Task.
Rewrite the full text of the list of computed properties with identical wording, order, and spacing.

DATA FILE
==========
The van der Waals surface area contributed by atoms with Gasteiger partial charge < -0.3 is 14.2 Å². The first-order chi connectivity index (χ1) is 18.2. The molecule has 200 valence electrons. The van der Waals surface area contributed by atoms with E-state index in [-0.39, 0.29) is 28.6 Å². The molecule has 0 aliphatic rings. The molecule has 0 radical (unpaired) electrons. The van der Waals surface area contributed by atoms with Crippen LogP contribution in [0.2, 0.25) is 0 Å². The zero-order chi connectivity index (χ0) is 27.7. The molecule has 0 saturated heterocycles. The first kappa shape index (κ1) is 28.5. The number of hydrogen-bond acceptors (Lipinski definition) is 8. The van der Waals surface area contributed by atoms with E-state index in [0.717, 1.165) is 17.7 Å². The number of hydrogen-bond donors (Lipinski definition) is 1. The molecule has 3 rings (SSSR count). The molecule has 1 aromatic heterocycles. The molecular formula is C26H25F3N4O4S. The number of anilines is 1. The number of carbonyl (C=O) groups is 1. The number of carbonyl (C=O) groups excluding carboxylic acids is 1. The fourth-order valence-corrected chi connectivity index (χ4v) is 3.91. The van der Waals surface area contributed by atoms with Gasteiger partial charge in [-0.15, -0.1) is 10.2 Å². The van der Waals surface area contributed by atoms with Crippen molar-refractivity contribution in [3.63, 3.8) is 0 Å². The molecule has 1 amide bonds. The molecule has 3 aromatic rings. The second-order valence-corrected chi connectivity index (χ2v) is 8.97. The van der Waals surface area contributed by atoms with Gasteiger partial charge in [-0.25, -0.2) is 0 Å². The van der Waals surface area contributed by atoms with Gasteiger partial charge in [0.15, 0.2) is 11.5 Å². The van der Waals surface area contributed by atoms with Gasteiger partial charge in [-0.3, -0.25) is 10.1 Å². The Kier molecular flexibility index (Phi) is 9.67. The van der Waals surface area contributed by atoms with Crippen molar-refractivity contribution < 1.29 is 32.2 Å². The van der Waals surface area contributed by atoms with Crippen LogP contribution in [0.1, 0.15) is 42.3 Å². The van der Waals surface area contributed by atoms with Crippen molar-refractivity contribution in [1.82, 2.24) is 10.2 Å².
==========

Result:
The van der Waals surface area contributed by atoms with Gasteiger partial charge < -0.3 is 14.2 Å². The first-order chi connectivity index (χ1) is 18.2. The molecule has 200 valence electrons. The van der Waals surface area contributed by atoms with E-state index in [-0.39, 0.29) is 28.6 Å². The molecule has 0 aliphatic rings. The molecule has 0 radical (unpaired) electrons. The van der Waals surface area contributed by atoms with Crippen LogP contribution in [0.2, 0.25) is 0 Å². The zero-order chi connectivity index (χ0) is 27.7. The molecule has 0 saturated heterocycles. The first kappa shape index (κ1) is 28.5. The number of hydrogen-bond acceptors (Lipinski definition) is 8. The van der Waals surface area contributed by atoms with E-state index in [0.717, 1.165) is 17.7 Å². The number of hydrogen-bond donors (Lipinski definition) is 1. The molecule has 3 rings (SSSR count). The molecule has 1 aromatic heterocycles. The molecular formula is C26H25F3N4O4S. The number of anilines is 1. The number of carbonyl (C=O) groups is 1. The number of carbonyl (C=O) groups excluding carboxylic acids is 1. The fourth-order valence-corrected chi connectivity index (χ4v) is 3.91. The van der Waals surface area contributed by atoms with Gasteiger partial charge in [-0.15, -0.1) is 10.2 Å². The van der Waals surface area contributed by atoms with Crippen molar-refractivity contribution in [3.63, 3.8) is 0 Å². The molecule has 1 amide bonds. The molecule has 3 aromatic rings. The second-order valence-corrected chi connectivity index (χ2v) is 8.97. The van der Waals surface area contributed by atoms with Gasteiger partial charge in [-0.25, -0.2) is 0 Å². The van der Waals surface area contributed by atoms with Gasteiger partial charge in [0.15, 0.2) is 11.5 Å². The van der Waals surface area contributed by atoms with Gasteiger partial charge in [-0.3, -0.25) is 10.1 Å². The Kier molecular flexibility index (Phi) is 9.67. The van der Waals surface area contributed by atoms with Crippen molar-refractivity contribution < 1.29 is 32.2 Å². The van der Waals surface area contributed by atoms with Crippen LogP contribution in [0.1, 0.15) is 42.3 Å². The van der Waals surface area contributed by atoms with Crippen molar-refractivity contribution in [1.82, 2.24) is 10.2 Å².